Alcohol interaction with age
As you get older, you may notice that your body does not break down alcohol as efficiently as it used to. Older people become less tolerant of alcohol and it can have a faster effect on the brain. Older people who do not change their drinking habits to suit their increased alcohol sensitivity may put themselves at a higher risk of harm.
If you are on any medications, you will need to check if you can drink alcohol with them. Some medications interact with alcohol and can make the effects stronger or weaker, or can worsen the side effects of the medication. If the label on your medication says, ‘Not to be taken with alcohol’, this means you should not consume any alcohol for the whole time you are on that medicine. Some common medications that interact with alcohol include paracetamol, antihistamines, anti-inflammatories, heart medicines, antidepressants, and antibiotics.
Alcohol can also cause new health problems or worsen existing ones. Some common health conditions affected by alcohol include high blood pressure, osteoporosis, incontinence, memory loss, some cancers, and mental health problems. You may also put yourself at a higher risk of falls when under the influence of alcohol.
Older people can develop problems with alcohol for many reasons, including:
- Continued or worsened habits from over time
- To cope with bereavement, loneliness, isolation, or change
- After the loss of a partner, routine, ability, or independence
- Having more opportunities to socialise or having more free time
- To relieve boredom, trauma, or pain
Because of the generalised lower alcohol tolerance in older people, the Health Promotion Agency recommends that women have up to two standard drinks a day, and men have up to three a day. They also recommend at least two alcohol-free days a week. For some people though, the impact of having two drinks can be equivalent to having four. Existing health problems, medications, your rate of drinking, age, body type or genetic makeup and other factors can all affect how much you can drink. Everyone is different. Check with your doctor, pharmacist or another health professional for advice specific to you.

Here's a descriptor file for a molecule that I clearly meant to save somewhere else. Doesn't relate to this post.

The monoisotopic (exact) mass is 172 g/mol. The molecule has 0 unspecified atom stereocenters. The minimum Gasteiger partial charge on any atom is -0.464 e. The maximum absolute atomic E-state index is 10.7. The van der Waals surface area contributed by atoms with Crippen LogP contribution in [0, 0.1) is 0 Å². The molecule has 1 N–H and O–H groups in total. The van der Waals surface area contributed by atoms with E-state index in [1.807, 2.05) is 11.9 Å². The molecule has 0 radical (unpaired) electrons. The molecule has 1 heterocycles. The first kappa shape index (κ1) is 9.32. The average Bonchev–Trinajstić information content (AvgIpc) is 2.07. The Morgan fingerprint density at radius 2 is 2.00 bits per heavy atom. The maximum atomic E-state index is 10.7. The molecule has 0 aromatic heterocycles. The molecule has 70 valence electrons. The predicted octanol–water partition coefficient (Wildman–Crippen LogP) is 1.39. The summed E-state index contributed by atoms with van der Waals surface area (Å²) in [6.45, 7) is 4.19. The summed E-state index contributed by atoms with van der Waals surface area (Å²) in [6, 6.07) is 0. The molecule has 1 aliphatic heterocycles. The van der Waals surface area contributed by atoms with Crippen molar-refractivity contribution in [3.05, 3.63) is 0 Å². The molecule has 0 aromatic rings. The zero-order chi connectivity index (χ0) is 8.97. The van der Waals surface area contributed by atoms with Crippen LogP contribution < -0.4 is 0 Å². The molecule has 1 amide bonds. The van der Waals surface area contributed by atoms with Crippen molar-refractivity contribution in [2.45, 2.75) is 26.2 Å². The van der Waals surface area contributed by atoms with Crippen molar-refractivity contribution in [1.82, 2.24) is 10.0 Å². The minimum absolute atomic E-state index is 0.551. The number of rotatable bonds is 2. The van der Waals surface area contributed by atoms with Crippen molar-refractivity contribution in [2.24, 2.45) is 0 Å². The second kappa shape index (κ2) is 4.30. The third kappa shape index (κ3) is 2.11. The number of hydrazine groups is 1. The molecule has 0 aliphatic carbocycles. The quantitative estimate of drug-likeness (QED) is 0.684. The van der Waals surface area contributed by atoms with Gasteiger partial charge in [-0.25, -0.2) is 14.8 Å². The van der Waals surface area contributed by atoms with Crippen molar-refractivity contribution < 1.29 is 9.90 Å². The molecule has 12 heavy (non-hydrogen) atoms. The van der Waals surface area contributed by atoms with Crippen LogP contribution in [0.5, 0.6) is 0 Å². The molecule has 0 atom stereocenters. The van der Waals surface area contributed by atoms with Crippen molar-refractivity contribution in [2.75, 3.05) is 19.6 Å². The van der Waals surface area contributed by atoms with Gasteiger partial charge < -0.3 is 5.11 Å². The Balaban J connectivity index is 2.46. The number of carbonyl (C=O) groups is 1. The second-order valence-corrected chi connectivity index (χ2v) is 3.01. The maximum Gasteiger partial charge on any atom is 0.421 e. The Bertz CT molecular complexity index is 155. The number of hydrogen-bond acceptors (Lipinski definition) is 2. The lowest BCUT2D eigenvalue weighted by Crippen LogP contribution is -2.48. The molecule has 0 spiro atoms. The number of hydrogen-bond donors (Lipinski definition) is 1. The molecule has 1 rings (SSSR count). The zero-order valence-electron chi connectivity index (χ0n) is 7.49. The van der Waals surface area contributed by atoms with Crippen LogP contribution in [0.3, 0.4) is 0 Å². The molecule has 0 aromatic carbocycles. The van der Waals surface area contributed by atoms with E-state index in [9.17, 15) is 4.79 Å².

Alcohol should not be consumed if you are operating a mobility scooter, driving a vehicle, operating machinery, doing anything risky or requiring skill, or if you are unwell, tired, or cold.
If you feel like your drinking is getting out of control and you want to cut down, the Health Promotion Agency recommends:
- Setting yourself a limit for your intake and sticking to it
- Only drinking alcohol with food
- Alternating between non-alcoholic and alcoholic drinks
- If you use alcohol to sleep, try having a warm, caffeine-free drink instead of an alcoholic one
- Ask friends and whānau to support you
The Health Promotion Agency offers more information on how alcohol
can affect your health and you as an older person. Some useful resources
If you still feel like your drinking is a problem, talk to your doctor or call the Alcohol Drug Helpline for support.
If you are a heavy/daily drinker and want to make changes to your alcohol intake, talk to your GP. Attempting to stop your drinking without guidance from your doctor can cause serious withdrawals.
Both illegal and legal drugs can become an issue for people of all ages. For older people, prescription drug problems can be more likely as you take more medications for health issues. It is important to review your medications with your doctor frequently to ensure they are still necessary. If you want more information on reviewing your medications and what to discuss with your doctor, visit the Choosing Wisely website.
If you are taking illicit drugs, it is important to know when this is becoming an issue. You may want to ask for help if you are:
- Using more than you want to, or for longer periods
- Wanting to use less but have not been able to cut down
- Using even if it is causing you problems, such as not being able to meet your obligations or commitments
- Under the influence in dangerous situations such as while driving
If you are using drugs, the Know Your Stuff campaign is a volunteer-run organisation that tests substances at events and in some public testing clinics. This campaign is centred around better safety for those who decide to use substances.
Where to go for help
Websites of interest
Age Concern New Zealand would like to acknowledge Charmaine Diver and Lynne Glynn (Odyssey House) and Jemma Sergent (Master's student, Victoria University) for their
input and advice on this webpage.